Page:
These musings prompt the question: Where, oh where, is common sense? In 1776, Thomas Paine, not a lawyer, published Common Sense, a powerfully persuasive pamphlet urging independence for the colonies. Were the lessons of the pamphlet applied to the conduct of the lawyers in stalling the outcome of the 2020 election, the answer to the question about common sense offers guidance:
In England a king hath little more to do than to make war and give away places; which in plain terms, is to impoverish the nation and set it together by the ears. A pretty business indeed for a man to be allowed eight hundred thousand sterling a year for, and worshipped into the bargain! Of more worth is one honest man to society and in the sight of God, than all the crowned ruffians that ever lived.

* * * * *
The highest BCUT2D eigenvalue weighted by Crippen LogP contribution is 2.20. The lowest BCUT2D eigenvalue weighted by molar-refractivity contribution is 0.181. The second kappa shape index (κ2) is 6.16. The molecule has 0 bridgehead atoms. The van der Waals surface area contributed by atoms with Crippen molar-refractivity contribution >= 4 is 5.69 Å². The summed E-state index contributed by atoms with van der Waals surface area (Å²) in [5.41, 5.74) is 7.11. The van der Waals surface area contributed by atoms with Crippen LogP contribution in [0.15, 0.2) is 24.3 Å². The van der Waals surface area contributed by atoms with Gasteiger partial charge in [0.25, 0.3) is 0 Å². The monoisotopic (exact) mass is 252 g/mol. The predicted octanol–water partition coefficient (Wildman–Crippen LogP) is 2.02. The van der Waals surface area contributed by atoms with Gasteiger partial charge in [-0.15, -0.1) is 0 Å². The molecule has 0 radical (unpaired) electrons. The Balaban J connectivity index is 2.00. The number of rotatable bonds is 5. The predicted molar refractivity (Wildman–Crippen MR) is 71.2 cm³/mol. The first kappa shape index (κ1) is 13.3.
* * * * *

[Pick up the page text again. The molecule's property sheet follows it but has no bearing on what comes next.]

Common sense, it seems clear, remains common and sensical two and one half centuries later. Are lawyers not subject to common sense? Do not attorney ethical codes dissuade them from filing frivolous claims? If not, they ought to. And those lawyers who do not follow such ethical rules should be dealt with severely, as they mar the public’s experience of law and justice. While society expects lawyers to represent individuals zealously and, sometimes, in difficult circumstances, no one expects lawyers to promote petty political interests above the common good. Ah, but Trump, it would seem, rules, over common sense and judicial ethics.
Advocating for the interests of “crowned ruffians” over those of the populace as more worthy distorts the public’s trust in the rule of law and the judgment of the lawyers who are supposedly its guardians. And that bar is as important and essential today as in Paine’s era. At the same time that the American electorate anticipates political courage and comity from the adversaries of the newly elected winners, it also expects baseless challenges to be consigned to political commentary, not lawsuits. It may be that the failure of this legal nonsense contributes to a dose of reality detracting from the cultism. Better yet, common sense replaces political loyalty.